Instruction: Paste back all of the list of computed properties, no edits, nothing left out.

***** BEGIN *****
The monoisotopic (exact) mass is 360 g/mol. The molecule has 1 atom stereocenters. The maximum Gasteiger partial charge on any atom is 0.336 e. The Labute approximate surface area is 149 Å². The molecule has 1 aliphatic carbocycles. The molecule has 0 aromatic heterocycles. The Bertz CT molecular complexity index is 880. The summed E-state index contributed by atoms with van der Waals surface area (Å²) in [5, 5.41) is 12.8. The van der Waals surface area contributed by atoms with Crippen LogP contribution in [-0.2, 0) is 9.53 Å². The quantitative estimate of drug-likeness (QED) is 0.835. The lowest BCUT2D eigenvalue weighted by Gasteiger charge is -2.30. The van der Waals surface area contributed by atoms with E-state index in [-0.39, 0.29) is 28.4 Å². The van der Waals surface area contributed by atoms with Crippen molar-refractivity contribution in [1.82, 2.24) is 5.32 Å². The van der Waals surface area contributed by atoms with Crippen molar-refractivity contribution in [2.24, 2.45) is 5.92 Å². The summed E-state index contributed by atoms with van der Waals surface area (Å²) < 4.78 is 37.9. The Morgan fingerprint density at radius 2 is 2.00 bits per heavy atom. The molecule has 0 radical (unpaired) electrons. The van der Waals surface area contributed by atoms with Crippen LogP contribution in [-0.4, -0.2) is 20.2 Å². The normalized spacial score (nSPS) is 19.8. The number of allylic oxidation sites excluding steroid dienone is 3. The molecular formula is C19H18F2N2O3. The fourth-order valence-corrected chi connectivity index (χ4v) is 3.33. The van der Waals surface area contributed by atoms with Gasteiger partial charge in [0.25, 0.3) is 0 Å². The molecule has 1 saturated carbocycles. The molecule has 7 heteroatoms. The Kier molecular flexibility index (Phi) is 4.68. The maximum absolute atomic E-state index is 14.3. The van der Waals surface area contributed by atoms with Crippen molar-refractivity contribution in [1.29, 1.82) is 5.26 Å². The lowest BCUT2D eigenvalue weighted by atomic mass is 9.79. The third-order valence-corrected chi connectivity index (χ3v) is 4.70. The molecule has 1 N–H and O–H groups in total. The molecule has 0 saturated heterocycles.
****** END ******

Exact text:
The monoisotopic (exact) mass is 360 g/mol. The molecule has 1 atom stereocenters. The maximum Gasteiger partial charge on any atom is 0.336 e. The Labute approximate surface area is 149 Å². The molecule has 1 aliphatic carbocycles. The molecule has 0 aromatic heterocycles. The Bertz CT molecular complexity index is 880. The summed E-state index contributed by atoms with van der Waals surface area (Å²) in [5, 5.41) is 12.8. The van der Waals surface area contributed by atoms with Crippen LogP contribution in [-0.2, 0) is 9.53 Å². The quantitative estimate of drug-likeness (QED) is 0.835. The lowest BCUT2D eigenvalue weighted by Gasteiger charge is -2.30. The van der Waals surface area contributed by atoms with E-state index in [-0.39, 0.29) is 28.4 Å². The van der Waals surface area contributed by atoms with Crippen molar-refractivity contribution in [1.82, 2.24) is 5.32 Å². The van der Waals surface area contributed by atoms with Crippen molar-refractivity contribution in [2.24, 2.45) is 5.92 Å². The summed E-state index contributed by atoms with van der Waals surface area (Å²) < 4.78 is 37.9. The Morgan fingerprint density at radius 2 is 2.00 bits per heavy atom. The molecule has 0 radical (unpaired) electrons. The van der Waals surface area contributed by atoms with Crippen LogP contribution in [-0.4, -0.2) is 20.2 Å². The normalized spacial score (nSPS) is 19.8. The number of allylic oxidation sites excluding steroid dienone is 3. The molecular formula is C19H18F2N2O3. The fourth-order valence-corrected chi connectivity index (χ4v) is 3.33. The van der Waals surface area contributed by atoms with Gasteiger partial charge in [0.25, 0.3) is 0 Å². The molecule has 1 saturated carbocycles. The molecule has 7 heteroatoms. The Kier molecular flexibility index (Phi) is 4.68. The maximum absolute atomic E-state index is 14.3. The van der Waals surface area contributed by atoms with Crippen molar-refractivity contribution in [1.29, 1.82) is 5.26 Å². The lowest BCUT2D eigenvalue weighted by atomic mass is 9.79. The third-order valence-corrected chi connectivity index (χ3v) is 4.70. The molecule has 1 N–H and O–H groups in total. The molecule has 0 saturated heterocycles.